I know of the tradition/trope that a vampire needs to rest in its home earth, or at least with some home earth it carries on its travels abroad—as in the multiple dirt-filled boxes Dracula ships to England ahead of his visit. I went searching for shroud-tropes and found this article of interest. Evidently people disinterring a corpse would sometimes find that the shroud that had covered their face was missing (bacteria-decayed). The corpse’s teeth might be exposed, leading to the notion that it had devoured the cloth. Which meant it must be undead. Which indicated that vampires (“shroud-eaters”) must require such sustenance as a baby requires milk. To kill them, you had to get the shroud out of their mouths and replace it with something inedible, like the bricks that have been discovered shoved between the jaws of suspected revenants-to-be.
Or maybe Le Fanu’s vampire would just have been too cold underground without its linens?
Anyhow again. Who is this Moravian guy, and what’s his game? The woodman at first implies he just wandered by chance into the neighborhood of afflicted Karnstein. Then he says that the Moravian had been “authorized” by the reigning Karnstein to remove Mircalla’s tomb. Remove it to where? Another part of the chapel or village area, in order to hide it? Or farther away? And did he also remove her body? Nobody knows for sure, according to Woodman. Nobody living, anyway. Huh. My Kolchak-senses tell me there’s quite the story here.
My last pondering is about the reproductive strategy of Le Fanu’s vampires. How any given “species” of vampire generates more vampires is an important consideration. If everyone bitten returns as a bloodsucker, your vampire population is going to explode exponentially. If the vampire has to choose to make a given victim a vampire, often by feeding the victim some of its own blood, then vampires can control their numbers, create exclusive societies.
If everyone Carmilla kills becomes a vampire, then all those plague-dead peasants around Laura’s schloss should be revenanting. Which they don’t seem to be doing. Maybe the other peasants are exercising the time-honored methods of “pre-sterilizing” victims, you know, by cutting off their heads, stuffing their mouths with garlic or bricks, staking their bodies down. No mention of this, though.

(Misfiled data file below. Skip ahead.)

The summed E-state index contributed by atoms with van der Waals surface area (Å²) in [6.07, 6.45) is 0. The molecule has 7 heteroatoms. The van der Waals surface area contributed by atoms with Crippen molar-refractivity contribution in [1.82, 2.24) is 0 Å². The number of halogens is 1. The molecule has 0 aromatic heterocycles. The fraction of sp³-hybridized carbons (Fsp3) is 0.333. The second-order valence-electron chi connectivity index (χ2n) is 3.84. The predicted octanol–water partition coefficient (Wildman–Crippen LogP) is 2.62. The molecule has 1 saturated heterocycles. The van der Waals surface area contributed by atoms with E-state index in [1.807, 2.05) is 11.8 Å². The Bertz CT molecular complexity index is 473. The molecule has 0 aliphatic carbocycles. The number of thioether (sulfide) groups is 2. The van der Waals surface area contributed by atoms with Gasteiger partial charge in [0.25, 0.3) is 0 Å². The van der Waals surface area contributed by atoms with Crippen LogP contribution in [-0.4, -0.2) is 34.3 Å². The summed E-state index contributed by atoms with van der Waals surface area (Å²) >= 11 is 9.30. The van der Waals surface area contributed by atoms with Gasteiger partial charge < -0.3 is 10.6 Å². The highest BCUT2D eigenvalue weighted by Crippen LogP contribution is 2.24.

I don’t think aristocratic Carmilla would want a lot of ragtag baby vampires around, so say she gets to pick her fellows in undeath. Laura’s definitely on her list to experience all the dark joys and tribulations of vampirism. But what about Bertha?
Unless Carmilla was interrupted before she could properly “seed” Bertha, might not the General go home to a reunion with his dear ward? That would be cool. Only he, enlightened to the ways of the vampire, would probably have taken prophylactic measures before traveling to Laura’s Dad’s place.
The patriarchy never lets vampire girls have any fun, sulk, sulk.
Vampires aren’t the only hazard wandering eastern Europe. Join us next week for Clive Barker’s “In the Hills, the Cities.” You can find it in Barker’s The Books of Blood, Volume I.
Ruthanna Emrys’s A Half-Built Garden comes out July 26th. She is also the author of the Innsmouth Legacy series, including Winter Tide and Deep Roots. Her short story collection, Imperfect Commentaries, is available from Lethe Press. You can find some of her fiction, weird and otherwise, on Tor.com, most recently “The Word of Flesh and Soul.” Ruthanna is online on Twitter and Patreon, and offline in a mysterious manor house with her large, chaotic household—mostly mammalian—outside Washington DC.
Anne M. Pillsworth’s short story “The Madonna of the Abattoir” appears on Tor.com. Her young adult Mythos novel, Summoned, is available from Tor Teen along with sequel Fathomless. She lives in Edgewood, a Victorian trolley car suburb of Providence, Rhode Island, uncomfortably near Joseph Curwen’s underground laboratory.